The Changsha Intermediate Court recently ruled on whether the arbitration clause in a share transfer agreement had a binding effect on the petitioner – who was a controlling shareholder of a public company – and a company to which he had intended to transfer his shares. The validity of the arbitration clause hinged on whether a director of the public company who had signed the share transfer agreement on the petitioner's behalf could express the petitioner's intention to arbitrate.
It is generally accepted that when a claim or a debt is assigned, the arbitration agreement attached thereto is also assigned. However, the Supreme People's Court has opined that an arbitration clause contained in a contract for carriage of goods by sea was not binding on an insurer that stepped into the shoes of the insured consignee by way of subrogation.
The Supreme People's Court recently issued a direction that an arbitral award should be refused recognition and enforcement as the arbitration concerned an inheritance dispute and was therefore not arbitrable. However, a request for a declaration of title to a 50% equity share in a company by way of succession could be characterized as a commercial matter.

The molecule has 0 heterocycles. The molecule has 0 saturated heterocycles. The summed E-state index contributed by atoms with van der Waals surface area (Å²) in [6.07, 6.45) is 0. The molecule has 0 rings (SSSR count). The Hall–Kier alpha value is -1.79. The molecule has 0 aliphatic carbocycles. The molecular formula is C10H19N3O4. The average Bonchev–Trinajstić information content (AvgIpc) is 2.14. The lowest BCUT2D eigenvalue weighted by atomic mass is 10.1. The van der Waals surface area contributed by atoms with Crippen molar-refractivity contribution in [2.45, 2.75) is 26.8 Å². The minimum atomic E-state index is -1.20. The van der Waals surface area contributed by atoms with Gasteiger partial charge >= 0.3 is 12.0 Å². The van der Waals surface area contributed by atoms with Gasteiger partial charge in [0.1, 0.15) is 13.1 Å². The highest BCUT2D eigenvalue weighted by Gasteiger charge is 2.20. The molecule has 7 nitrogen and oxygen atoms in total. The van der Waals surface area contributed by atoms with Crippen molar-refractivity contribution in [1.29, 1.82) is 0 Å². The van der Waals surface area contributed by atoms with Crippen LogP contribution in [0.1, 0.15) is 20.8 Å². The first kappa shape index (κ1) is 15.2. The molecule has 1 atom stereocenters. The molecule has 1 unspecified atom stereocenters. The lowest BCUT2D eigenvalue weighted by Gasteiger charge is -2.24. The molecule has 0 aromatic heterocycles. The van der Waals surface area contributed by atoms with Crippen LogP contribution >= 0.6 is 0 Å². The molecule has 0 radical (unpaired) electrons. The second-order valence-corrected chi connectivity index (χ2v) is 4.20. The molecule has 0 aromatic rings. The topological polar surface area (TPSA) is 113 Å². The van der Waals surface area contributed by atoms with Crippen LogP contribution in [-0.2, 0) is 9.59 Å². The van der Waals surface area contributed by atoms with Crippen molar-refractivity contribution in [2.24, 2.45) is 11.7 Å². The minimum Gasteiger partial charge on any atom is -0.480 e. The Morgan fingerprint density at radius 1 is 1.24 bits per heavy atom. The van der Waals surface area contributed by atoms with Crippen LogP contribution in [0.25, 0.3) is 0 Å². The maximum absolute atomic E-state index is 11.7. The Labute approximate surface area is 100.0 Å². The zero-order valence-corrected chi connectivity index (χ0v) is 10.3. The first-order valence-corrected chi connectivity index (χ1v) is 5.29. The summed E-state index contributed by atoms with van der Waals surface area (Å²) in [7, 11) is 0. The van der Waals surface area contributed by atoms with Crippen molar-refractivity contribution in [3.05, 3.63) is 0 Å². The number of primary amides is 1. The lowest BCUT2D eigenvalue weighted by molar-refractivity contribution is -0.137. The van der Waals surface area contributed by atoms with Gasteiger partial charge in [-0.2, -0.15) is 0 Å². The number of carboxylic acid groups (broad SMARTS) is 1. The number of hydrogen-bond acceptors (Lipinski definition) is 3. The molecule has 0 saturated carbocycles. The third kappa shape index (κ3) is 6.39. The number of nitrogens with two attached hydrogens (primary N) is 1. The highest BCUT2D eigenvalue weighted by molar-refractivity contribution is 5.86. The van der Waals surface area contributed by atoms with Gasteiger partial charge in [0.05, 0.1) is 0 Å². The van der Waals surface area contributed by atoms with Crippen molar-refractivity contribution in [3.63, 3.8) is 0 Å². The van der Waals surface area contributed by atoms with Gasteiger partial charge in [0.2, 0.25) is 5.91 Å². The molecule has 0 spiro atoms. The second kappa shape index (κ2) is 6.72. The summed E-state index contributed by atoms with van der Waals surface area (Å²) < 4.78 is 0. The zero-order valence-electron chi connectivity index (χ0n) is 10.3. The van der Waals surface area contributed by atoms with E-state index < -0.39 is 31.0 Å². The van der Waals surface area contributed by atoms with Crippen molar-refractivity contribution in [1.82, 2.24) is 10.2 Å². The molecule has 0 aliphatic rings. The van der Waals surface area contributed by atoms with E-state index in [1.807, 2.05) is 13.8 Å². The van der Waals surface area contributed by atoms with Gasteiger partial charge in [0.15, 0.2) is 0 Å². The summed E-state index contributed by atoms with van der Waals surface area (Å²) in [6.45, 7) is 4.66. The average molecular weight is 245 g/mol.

The Supreme People's Court has upheld the Chinese courts' first decision on an arbitral award issued by a truncated tribunal. Recognition and enforcement were refused in accordance with Article V(1)(d) of the New York Convention. However, Chinese arbitration law and practice do not absolutely reject an arbitral award issued by a truncated tribunal.
For the first time since China acceded to the New York Convention in 1987, a foreign arbitration award has been refused recognition and enforcement in China on public policy grounds. Although the court apparently intended to set a precedent on these grounds, the case leaves open a number of significant questions.